Juventus’ new signings were an assorted lot of trials and errors, ranging from the solid Czech right back Zdenek Grygera to midfielder Christian Poulsen – Francesco Totti’s Danish nemesis at Euro 2004. But perhaps what best conveys the idea of the Bianconeri’s low-profile approach was their drab front line. Upfront, on top of Vincenzo Iaquinta (who had moved to Juve after making a name for himself right at Udinese), the Old Lady featured the Italian-Brazilian Amauri Carvalho and the diminutive Sebastian Giovinco, a technically gifted youth club product who would prove too minute for top-class football.
Udinese, on the other hand, answered with Fabio Quagliarella, who was cementing himself as one of the most promising up-and-coming strikers in Serie A, and the phenomenal Totó Di Natale, who was already the state of the art when it came to goalscoring skills in the Italian top-flight. Di Natale was en route to becoming the overall top scorer in Serie A for the 2000s decade and would grab back-to-back capocannoniere titles in 2010 and 2011. He was a force to be reckoned with, still he chose to remain at Udine for most of his career, achieving legend status in the Friuli region.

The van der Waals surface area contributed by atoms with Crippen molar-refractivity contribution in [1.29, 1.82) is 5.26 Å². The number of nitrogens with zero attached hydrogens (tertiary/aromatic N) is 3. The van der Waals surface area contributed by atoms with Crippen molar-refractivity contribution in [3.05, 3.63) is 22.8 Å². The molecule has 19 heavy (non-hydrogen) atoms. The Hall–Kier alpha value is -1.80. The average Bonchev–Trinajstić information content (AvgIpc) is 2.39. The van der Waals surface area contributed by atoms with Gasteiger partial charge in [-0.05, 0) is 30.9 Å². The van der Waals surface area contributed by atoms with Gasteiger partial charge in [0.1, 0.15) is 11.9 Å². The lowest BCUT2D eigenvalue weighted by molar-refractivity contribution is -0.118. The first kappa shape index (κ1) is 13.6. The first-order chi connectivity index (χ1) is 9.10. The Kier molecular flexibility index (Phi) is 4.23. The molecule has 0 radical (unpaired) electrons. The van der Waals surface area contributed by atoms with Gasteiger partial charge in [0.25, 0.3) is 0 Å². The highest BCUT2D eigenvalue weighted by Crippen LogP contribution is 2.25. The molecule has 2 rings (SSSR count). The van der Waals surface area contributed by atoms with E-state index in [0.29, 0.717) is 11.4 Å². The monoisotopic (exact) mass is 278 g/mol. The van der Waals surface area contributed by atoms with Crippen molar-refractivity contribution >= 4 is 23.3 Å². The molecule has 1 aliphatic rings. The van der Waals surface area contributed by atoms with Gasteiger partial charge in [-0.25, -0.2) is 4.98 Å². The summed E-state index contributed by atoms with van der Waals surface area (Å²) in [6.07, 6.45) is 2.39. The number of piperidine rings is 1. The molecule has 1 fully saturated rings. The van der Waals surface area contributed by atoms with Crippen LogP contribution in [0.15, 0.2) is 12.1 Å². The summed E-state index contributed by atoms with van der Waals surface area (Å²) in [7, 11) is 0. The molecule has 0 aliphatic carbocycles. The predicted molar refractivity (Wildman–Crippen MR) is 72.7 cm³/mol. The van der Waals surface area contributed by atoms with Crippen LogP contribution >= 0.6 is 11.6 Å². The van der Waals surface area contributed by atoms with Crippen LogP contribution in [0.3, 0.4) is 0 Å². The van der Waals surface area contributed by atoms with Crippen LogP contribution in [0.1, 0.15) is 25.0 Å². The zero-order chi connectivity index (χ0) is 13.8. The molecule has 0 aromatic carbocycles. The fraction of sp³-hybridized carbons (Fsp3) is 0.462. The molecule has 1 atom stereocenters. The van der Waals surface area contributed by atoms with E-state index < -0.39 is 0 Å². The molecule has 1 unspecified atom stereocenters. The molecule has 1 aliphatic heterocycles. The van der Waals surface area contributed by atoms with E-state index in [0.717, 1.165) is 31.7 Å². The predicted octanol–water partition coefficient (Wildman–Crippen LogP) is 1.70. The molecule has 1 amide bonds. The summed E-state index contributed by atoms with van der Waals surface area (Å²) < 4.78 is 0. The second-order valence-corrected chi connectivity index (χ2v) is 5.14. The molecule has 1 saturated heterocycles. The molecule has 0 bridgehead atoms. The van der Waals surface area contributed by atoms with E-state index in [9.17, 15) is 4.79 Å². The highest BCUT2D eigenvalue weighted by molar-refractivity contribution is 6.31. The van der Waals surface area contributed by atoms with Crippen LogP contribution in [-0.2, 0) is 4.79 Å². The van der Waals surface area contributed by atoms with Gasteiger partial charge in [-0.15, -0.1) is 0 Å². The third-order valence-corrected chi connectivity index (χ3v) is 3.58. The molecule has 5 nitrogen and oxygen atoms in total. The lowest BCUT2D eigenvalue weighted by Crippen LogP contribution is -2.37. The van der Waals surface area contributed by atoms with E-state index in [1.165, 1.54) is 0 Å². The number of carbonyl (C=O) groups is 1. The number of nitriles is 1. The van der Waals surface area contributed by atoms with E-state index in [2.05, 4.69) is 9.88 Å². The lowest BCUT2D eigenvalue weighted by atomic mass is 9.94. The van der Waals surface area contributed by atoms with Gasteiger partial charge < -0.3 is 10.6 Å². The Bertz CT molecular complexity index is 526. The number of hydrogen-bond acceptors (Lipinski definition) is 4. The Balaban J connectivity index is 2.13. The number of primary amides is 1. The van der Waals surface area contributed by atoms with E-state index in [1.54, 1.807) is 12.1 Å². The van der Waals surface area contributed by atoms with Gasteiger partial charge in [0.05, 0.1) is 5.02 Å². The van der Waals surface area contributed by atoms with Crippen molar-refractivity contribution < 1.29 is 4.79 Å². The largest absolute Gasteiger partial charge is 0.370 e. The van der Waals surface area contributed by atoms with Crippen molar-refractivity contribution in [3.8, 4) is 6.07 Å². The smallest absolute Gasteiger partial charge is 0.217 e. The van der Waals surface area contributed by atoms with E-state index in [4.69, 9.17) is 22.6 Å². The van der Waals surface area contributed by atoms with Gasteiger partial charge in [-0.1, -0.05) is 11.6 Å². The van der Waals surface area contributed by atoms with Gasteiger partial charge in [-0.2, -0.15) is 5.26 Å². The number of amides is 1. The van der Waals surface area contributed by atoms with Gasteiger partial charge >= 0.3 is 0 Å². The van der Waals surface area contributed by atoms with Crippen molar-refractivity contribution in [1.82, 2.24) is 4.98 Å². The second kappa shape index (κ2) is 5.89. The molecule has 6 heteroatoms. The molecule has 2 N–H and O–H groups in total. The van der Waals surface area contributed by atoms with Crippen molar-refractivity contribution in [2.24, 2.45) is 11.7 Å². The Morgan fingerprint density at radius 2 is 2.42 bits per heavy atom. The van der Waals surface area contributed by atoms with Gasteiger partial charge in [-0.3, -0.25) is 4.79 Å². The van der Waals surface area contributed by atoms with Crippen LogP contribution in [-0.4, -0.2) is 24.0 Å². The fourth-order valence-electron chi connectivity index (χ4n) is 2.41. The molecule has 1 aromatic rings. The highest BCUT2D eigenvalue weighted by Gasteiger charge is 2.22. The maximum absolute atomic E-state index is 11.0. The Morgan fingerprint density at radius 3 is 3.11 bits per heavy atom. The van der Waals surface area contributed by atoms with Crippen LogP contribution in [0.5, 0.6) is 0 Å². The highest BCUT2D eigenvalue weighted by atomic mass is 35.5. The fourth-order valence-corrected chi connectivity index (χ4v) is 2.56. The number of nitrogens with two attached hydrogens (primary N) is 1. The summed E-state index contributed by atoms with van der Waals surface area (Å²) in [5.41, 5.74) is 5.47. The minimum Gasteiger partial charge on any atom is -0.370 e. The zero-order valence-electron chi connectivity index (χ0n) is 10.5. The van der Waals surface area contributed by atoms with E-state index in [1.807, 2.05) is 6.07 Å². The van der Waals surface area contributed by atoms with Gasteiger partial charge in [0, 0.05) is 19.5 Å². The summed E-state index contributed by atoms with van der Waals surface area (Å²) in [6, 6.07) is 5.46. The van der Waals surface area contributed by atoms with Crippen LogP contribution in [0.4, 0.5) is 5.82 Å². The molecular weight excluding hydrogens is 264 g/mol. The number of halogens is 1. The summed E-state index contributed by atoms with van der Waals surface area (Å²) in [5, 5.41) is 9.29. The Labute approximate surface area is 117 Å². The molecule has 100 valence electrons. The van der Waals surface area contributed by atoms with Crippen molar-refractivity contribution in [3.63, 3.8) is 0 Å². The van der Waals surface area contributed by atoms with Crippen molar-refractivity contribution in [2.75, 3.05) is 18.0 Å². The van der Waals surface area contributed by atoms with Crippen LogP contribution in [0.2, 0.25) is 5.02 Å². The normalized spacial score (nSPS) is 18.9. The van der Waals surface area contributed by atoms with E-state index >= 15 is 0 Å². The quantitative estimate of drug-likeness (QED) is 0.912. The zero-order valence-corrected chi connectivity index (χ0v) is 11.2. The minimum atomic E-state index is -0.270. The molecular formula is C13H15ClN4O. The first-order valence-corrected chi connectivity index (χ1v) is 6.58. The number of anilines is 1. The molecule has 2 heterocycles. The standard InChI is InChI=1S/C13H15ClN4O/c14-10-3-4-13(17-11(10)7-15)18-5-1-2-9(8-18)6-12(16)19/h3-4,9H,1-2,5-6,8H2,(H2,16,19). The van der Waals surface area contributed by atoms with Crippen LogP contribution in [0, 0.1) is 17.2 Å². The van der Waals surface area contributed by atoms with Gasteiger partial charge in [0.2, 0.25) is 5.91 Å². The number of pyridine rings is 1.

That is to say that, despite their quasi-unknown international pedigree, Udinese were a side not to mess with in those days. The Friulani might be a constant, dull mid-table presence nowadays, but in the second part of the 2000s they were often battling for Champions League football and even once had a thrilling run in the top European competition’s group stage.